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2016 Yamaha XSR900 road test

2016 Yamaha XSR900

I had seen plenty of photos of the Yamaha XSR900 prior to riding it – who wouldn’t be curious about the new toy they’ve been given for a week?

However, that didn’t quite prepare me for its striking looks in person. It appeared more shapely and interestingly, better designed than I’d anticipated.

The design of the bike flows and everything makes sense. I love the shape and style of the tank, the brushed aluminium looks fantastic and is reminiscent of the XS1 and XJR1200.

2016 Yamaha XSR900The small aluminium brackets and accents very much add to the style of the bike and if you peruse the Yamaha accessories catalogue, you’ll likely also end up with a rear seat cowl, low slung café racer ‘bars and a pair of nice, anodised black rearsets.

The ergonomics are also fantastic – my six foot, bulbous frame fitted nicely into the curved XSR900 seat, helping lock me in around the tank. I found it very easy to keep my lower half clamped on the bike, leaving my top half nice and relaxed, the bars falling to hand with me every so slightly canted forward.2016 Yamaha XSR900

The dash is mounted on the triple clamp but slightly off the right hand side, and provides a plethora of info – fuel gauge, traction control level, power mode, as well as also the usual info. I do have one small complaint about the styling – I really wish Yamaha would toss those mirrors in the bin. They were ugly on the FZs and they’re still ugly now. Great rear vision though.2016 Yamaha XSR900

Having spent a significant amount of time on an MT-09 when it was first released, I assumed I knew what I was in for but thankfully, I wasn’t even close.

All of the things that annoyed me about the original MT-09 have been fixed with the XSR900, as well as pile of new additions that only add to the riding experience. While the XSR900 and MT-09 are different models, the basic framework is the same, particularly in regards the improvements.

Yamaha MT-09
Yamaha MT-09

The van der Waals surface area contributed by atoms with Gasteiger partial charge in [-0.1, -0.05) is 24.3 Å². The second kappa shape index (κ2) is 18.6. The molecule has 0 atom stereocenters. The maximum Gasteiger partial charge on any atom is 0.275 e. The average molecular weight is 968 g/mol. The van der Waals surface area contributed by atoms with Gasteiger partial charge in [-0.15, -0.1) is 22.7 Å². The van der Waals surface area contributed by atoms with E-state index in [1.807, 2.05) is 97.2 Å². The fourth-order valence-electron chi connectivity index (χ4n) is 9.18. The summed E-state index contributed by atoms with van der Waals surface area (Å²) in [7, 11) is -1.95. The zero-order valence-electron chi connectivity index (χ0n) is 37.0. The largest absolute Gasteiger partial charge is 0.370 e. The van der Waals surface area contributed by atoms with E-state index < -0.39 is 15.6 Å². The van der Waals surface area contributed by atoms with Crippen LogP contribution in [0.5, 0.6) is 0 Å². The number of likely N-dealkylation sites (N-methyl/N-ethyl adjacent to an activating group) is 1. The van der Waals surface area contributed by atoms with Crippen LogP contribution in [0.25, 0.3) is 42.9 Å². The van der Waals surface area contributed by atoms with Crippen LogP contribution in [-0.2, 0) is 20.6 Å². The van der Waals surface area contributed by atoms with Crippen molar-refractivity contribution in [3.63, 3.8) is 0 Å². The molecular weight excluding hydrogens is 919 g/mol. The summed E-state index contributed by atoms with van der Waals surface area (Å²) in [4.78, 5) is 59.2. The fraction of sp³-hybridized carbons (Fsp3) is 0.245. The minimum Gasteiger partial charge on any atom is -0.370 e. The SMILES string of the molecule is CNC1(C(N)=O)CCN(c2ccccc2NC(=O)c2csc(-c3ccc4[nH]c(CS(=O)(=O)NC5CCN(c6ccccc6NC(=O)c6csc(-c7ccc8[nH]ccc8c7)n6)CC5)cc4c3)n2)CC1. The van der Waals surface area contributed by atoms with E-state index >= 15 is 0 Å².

Electronics is the most obvious area – the first MT-09 didn’t even come with ABS. The XSR900 comes with a full suite of electronics – power modes, ABS and traction control.

The power modes on the original worked well, but the fuelling left a lot to be desired. Come 2016 and the fuelling on the XSR900 is dead on. A-mode provides an immediate throttle response and awesome torque response from the inline triple. The torque curve feels very linear and just keeps on pulling bloody hard.

Standard mode still provides full power but the torque curve is softened slightly by the throttle response, which allows for a slingshot effect – jam on the throttle and wait for revs to build and flick you forward.

B-mode is softer yet again but I spent very little time in it – I didn’t find it particularly useful, even on greasy and wet city streets. The fuelling is also quite miserly, chewing through an average of 5.4L/100km, with the fuel light flashing on with three litres left in the 14L tank.

2016 Yamaha XSR900

As for the ABS and traction control being a welcome addition to a modern café racer – I’m still in two minds when it comes to electronics on bikes like these. I’ve had my arse saved by electronics and know exactly how valuable they can be.

By the same token, in every one of those situations, I can point to things I should have done differently, which would have negated the electronic intervention in the first place.